Result: Student B made the better choice, because the method is more engaging. Playing a passage 20 times in a row is boring, a chore where you’re simply counting the reps until you’re done. But playing 5 perfectly, where any mistake sends you back to zero, is intensively engaging. It’s a juicy little game.

  • Element 3: Purposefulness. Does the task directly connect to the skill you want to build?

Scenario: a basketball team keeps losing games because they’re missing late free-throws.

•  Team A practices free throws at the end of a practice, with each player shooting 50 free throws.

• Team B practices free throws during a scrimmage, so each player has to shoot them while exhausted, under pressure.

Result: Team B made the better choice, because their practice connects to the skill you want to build: the ability to make free throws under pressure, while exhausted. (No player ever gets to shoot 50 straight in a game.)

  • The fourth element: Strong, Direct, Immediate Feedback. In other words, the learner always knows how they’re doing — where they’re making mistakes, where they’re doing well — because the practice is telling them in real time. They don’t need anybody to explain that they need to do X or Y, because it’s clear as a bell.

Scenario: a high school student trying to improve her SAT score.

•  Student A spends a Saturday taking a mock version of the entire SAT test, receiving results back one week later.

• Student B spends a Saturday taking a mini-version of each section, self-grading and reviewing each test in detail as soon as it’s completed.

Result: Student B made the better choice, because the feedback is direct and immediate. Learning immediately where she went wrong (and where she went right) will tend to stick, while learning about it in a week will have little effect.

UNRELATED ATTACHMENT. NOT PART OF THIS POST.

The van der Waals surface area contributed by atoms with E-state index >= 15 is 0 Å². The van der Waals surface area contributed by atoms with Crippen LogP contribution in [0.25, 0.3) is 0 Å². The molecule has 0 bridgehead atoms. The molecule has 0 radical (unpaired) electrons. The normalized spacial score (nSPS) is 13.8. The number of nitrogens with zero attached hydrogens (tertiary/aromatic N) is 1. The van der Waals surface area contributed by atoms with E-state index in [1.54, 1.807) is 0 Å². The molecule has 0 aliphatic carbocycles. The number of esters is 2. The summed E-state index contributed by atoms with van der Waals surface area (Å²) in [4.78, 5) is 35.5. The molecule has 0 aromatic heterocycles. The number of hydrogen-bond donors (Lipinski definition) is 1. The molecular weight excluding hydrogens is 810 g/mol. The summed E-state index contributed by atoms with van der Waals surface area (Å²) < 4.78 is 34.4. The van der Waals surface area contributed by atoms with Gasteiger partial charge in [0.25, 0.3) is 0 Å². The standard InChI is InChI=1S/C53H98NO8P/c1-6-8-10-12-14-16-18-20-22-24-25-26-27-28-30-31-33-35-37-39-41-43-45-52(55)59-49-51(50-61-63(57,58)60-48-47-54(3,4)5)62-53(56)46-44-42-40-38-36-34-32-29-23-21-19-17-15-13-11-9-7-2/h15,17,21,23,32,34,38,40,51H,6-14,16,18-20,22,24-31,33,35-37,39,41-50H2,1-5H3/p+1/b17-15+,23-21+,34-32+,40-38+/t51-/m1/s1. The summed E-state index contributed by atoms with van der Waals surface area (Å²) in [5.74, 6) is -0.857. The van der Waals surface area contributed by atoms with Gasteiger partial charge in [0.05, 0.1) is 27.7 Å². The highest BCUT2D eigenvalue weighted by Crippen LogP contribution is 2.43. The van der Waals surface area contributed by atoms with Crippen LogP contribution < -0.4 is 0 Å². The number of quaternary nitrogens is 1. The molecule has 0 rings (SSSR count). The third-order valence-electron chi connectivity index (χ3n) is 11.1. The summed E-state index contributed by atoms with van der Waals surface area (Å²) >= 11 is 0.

The idea of this gauge is simple: practices that contain all four of these core elements (R.E.P.S.) are the ones you want to choose, because those are the ones that will produce the most progress in the shortest amount of time. Audit your practices and get rid of the methods that have fewer R.E.P.S. and replace them with methods that have lots.

The other takeaway here is that small, strategic changes in practice can produce huge benefits in learning. Making a little tweak to the learning space — for instance, teaching multiplication through a little juicy game that keeps 30 people on their toes — can have big effects on learning velocity. Spending time strategizing your practice is one of the most effective investments you can make in developing talent.

But as I said at the start, this idea is still in the experimental phase. What other elements should we consider including? How do you achieve your best practices? What else should we add here?

As a sidenote, this will be my last blog entry for a little while, as I’m going to take the summer to work on a couple of book projects. I will be checking in periodically, of course, and will start up again in earnest when the school year starts in August. Thanks for reading, for all your insightful and helpful comments, and for making this project so fun and worthwhile.